Vincent’s commitment to peacemaking is clear in the Vincentian virtue of meekness. Not to be mistaken for weakness, meekness refers to the intersection of gentleness and strength. It is about approachability, the ability to express righteous anger in constructive, productive ways. Meekness is an active expression of nonviolence, one that confronts injustice without inflicting more harm. It comes from an internal sense of peace.
The call to nonviolence at DePaul also has roots in our Catholic identity. Pope Francis writes, “The Church is called to commit itself to the solution of problems concerning peace, harmony, the environment, the defense of life, and human and civil rights.”  He specifies, “the university world has a central role to play as the symbolic place of the integral humanism that continually needs to be renewed and enriched.” 
At DePaul University, we know that justice leads to sustainable peace, a peace that takes courage, strength, and depth. We are committed to living out the Catholic, Vincentian value of nonviolence by equipping students with the toolbox to become effective agents of change in our world.
Listen to the audio version of Ken’s interview on Nonviolence.
“Love is inventive to infinity.” – Vincent de Paul
Vincentians, at their core, are trailblazers. When Vincent saw that people were eager to serve their neighbors but lacked the structure to do so, he organized charity in a new way that brought effectiveness to people’s care. When faced with a patriarchal system that limited women’s roles in society, Louise created the first order of non-cloistered Catholic sisters to be out in the world. In the face of poverty, conflict, and civil unrest, Frederic founded the Society of St. Vincent de Paul, which allowed lay Catholics to be active in their faith in new ways.
Radical creativity is at the heart of the Vincentian mission. It is a way we honor human dignity. In times of crisis, we listen deeply to the needs of our communities and respond with compassionate innovation. We believe there is a power in seeing another person, knowing the burdens they carry, recognizing their ever-changing needs. Relationship and human connection are essential to how Vincentians exist and make meaning. We live dignity through recognition and care of the human person.
These creative ethics of care apply to our own internal needs, as well. As Vincentians, we know that in order to foster meaningful relationships with others and tend to the world’s needs, we must take time to pause for contemplation and meaning making. In our current times, practices of internal care likely look different than they have in the past. Just as our heritage figures in times before us, we are called to find new, sustainable ways to care for ourselves and our communities.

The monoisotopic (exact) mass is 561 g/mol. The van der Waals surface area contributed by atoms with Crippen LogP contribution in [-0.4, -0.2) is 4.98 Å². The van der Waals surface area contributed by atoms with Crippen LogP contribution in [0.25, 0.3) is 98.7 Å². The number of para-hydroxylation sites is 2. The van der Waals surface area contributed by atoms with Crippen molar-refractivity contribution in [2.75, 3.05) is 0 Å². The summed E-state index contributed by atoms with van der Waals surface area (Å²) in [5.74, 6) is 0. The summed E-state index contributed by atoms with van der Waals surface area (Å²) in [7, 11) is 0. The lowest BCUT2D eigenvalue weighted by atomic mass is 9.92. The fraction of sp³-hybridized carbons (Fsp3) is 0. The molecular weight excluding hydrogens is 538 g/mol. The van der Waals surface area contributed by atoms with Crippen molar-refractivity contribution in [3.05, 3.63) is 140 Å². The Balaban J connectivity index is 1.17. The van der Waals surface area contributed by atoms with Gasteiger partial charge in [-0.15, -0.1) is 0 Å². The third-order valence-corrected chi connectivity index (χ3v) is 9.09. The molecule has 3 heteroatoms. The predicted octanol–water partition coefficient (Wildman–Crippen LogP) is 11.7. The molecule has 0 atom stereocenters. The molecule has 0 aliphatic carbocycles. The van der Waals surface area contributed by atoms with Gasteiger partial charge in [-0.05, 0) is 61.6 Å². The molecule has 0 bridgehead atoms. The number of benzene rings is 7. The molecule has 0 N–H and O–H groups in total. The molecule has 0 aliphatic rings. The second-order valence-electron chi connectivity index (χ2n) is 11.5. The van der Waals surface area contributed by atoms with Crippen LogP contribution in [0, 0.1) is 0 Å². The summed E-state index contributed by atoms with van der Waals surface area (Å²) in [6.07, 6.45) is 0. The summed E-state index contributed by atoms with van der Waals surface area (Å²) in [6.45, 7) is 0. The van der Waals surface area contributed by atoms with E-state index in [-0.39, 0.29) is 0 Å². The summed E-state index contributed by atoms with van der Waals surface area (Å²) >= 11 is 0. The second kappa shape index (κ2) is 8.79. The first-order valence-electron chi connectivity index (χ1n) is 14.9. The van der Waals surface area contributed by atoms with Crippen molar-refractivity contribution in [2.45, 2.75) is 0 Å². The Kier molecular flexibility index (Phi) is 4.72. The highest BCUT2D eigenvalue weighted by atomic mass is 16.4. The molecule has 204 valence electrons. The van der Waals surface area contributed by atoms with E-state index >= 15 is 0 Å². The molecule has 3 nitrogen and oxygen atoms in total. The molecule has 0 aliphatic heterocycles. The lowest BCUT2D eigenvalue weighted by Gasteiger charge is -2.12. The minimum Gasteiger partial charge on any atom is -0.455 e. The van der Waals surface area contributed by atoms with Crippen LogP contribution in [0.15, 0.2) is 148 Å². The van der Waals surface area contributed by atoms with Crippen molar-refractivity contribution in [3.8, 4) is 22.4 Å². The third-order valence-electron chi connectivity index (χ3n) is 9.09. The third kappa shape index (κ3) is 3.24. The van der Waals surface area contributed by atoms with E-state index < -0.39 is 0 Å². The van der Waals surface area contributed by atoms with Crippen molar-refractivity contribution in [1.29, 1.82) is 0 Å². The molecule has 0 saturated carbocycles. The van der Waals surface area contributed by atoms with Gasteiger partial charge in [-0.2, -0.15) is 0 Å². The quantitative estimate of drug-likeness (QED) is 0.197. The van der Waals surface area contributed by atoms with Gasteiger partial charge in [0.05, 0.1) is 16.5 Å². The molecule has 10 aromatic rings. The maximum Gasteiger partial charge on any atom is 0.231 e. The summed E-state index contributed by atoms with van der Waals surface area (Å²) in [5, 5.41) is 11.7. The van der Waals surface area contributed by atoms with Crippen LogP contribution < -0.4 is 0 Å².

Vincent DePaul lived at a time when religious tension and conflict was a regular feature of life, both within Christianity and between Christians and people of other faiths. The spirituality Saint Vincent embraced, while enthusiastically faithful to the Catholic church, was one which emphasized humility, gentleness and pragmatic service to the poor over contentious debate. The spirituality of the order Vincent founded, the Congregation of the Mission, has created a living tradition which is rooted in its history but is always looking to respond to the real needs of the marginalized in each new time and place, continuously asking the question, “What must be done?”
It is this Vincentian spirit which led DePaul to be the first Catholic university chartered in Illinois to specify in its charter that there would be no religious test or requirement for admission or for hiring. That is, from its beginning DePaul University has believed that welcoming students, faculty, and staff of all faiths or none to the opportunities of higher education and to form a community together was to be faithful to its Vincentian Catholic commitment to honoring the dignity of every human person.
DePaul continues this commitment to the dignity and spiritual care and growth of all members of the community with Mission & Ministry staff members who are Catholic, Protestant, Muslim, Jewish, Buddhist, and of no faith tradition. DePaul fosters interfaith dialogue on campus through the framework of the Four Forms of Interreligious Dialogue outlined by the Pontifical Council for Interreligious Dialogue. This framework emphasizes that we live in a community which is consistently marked by people with a wide diversity of faiths and worldviews who are interacting, cooperating and working together for a better world. These forms include the dialogues of service, religious experience, and of life itself in addition to the narrow category which we often think of as “interfaith dialogue,” the dialogue of theological exchange.